Grant Bowler as Jeb Nolan in Syfy's series "Defiance."

Grant Bowler as Jeb Nolan in Syfy's series "Defiance." Credit: AP


WHEN | WHERE Monday night at 9 on Syfy

REASON TO WATCH Adventures in post-apocalyptic America.

WHAT IT'S ABOUT Defiance is the town named for the epic battle after alien ships descended to "terraform" Earth's landscape into badlands. It's a sci-fi Western: The righteous tough dude Jeb Nolan (Grant Bowler, who played Richard Burton in "Liz & Dick"), who's just riding through, finds chaos in what used to be St. Louis. The makeshift place now roils with a powerful mine owner (Graham Greene), a crime lord (Tony Curran) scheming to be a respected businessman, feuding families with star-crossed teen lovers, even giant creatures rampaging the outskirts.

Some of the "eight races" on Earth now, circa 30 years hence, have managed to assimilate, while maintaining their traditional values. There's the white-haired race of the crime lord and his conniving wife (Jaime Murray) with the clothes-phobia. There's the white-scaled race of the local doctor-science whiz (Trenna Keating). There's the flat-nosed race of the rough-and-ready daughter (Stephanie Leonidas) adopted by hero Nolan during his wanderings.

Nolan is in the familiar "Firefly"/"Farscape"/"Eureka" mold -- a vagabond loner who settles among a crew to dispense justice, plus witty repartee. Soon, he's the local lawkeeper -- while keeping his salvager's eye out for tech treasures lurking thereabouts. He wouldn't mind making friends, with the "lady mayor" (Julie Benz) and/or her sex-and-saloon-running sis (Mia Kirshner).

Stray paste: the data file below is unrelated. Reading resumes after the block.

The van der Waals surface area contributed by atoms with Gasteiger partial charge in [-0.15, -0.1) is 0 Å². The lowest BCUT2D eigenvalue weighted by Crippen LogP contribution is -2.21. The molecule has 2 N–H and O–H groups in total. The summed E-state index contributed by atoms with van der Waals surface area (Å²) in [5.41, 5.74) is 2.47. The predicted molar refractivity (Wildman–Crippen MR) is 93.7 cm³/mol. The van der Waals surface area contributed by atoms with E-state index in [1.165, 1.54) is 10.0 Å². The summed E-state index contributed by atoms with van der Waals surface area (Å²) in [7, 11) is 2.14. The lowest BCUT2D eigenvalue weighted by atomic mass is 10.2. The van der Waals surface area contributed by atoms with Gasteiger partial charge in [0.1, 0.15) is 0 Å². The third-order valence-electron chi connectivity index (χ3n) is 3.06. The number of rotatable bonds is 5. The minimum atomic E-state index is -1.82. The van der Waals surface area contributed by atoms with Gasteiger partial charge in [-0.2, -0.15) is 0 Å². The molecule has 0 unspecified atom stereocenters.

MY SAY I prefer TV that doesn't require homework first. And serious study seems in order to grasp what's happening at the start of "Defiance." The movie-length pilot is packed with action and sex, yes. Also packed with hard-to-distinguish alien races, opaque motivations, fuzzy correlations and even alien languages with subtitles. There's some grand conspiracy afoot. I think I spotted the "Lost" smoke monster, too. Then flashbacks start.

Beyond the genre conventions, we get Shakespeare, with Lady Macbeth, Romeo and Juliet, and other references I'm sure went straight over my head. So many touchstones lend the show a prefab feel. The pilot is so busy establishing its new world, performances are afterthought generic.

But "Defiance" gets more distinctive, and dramatic, through its next two hour episodes. I'm intrigued by the human-alien dynamics. The monsters and battle action don't do as much for me. They should for fans also immersed in the "Defiance" online-console video game that's simultaneously sketching this multi-platform universe. That leaves Syfy with a tricky balancing act. Four hours in, I'm guardedly curious enough to play -- make that watch -- along for a little while.

BOTTOM LINE Hit the books at


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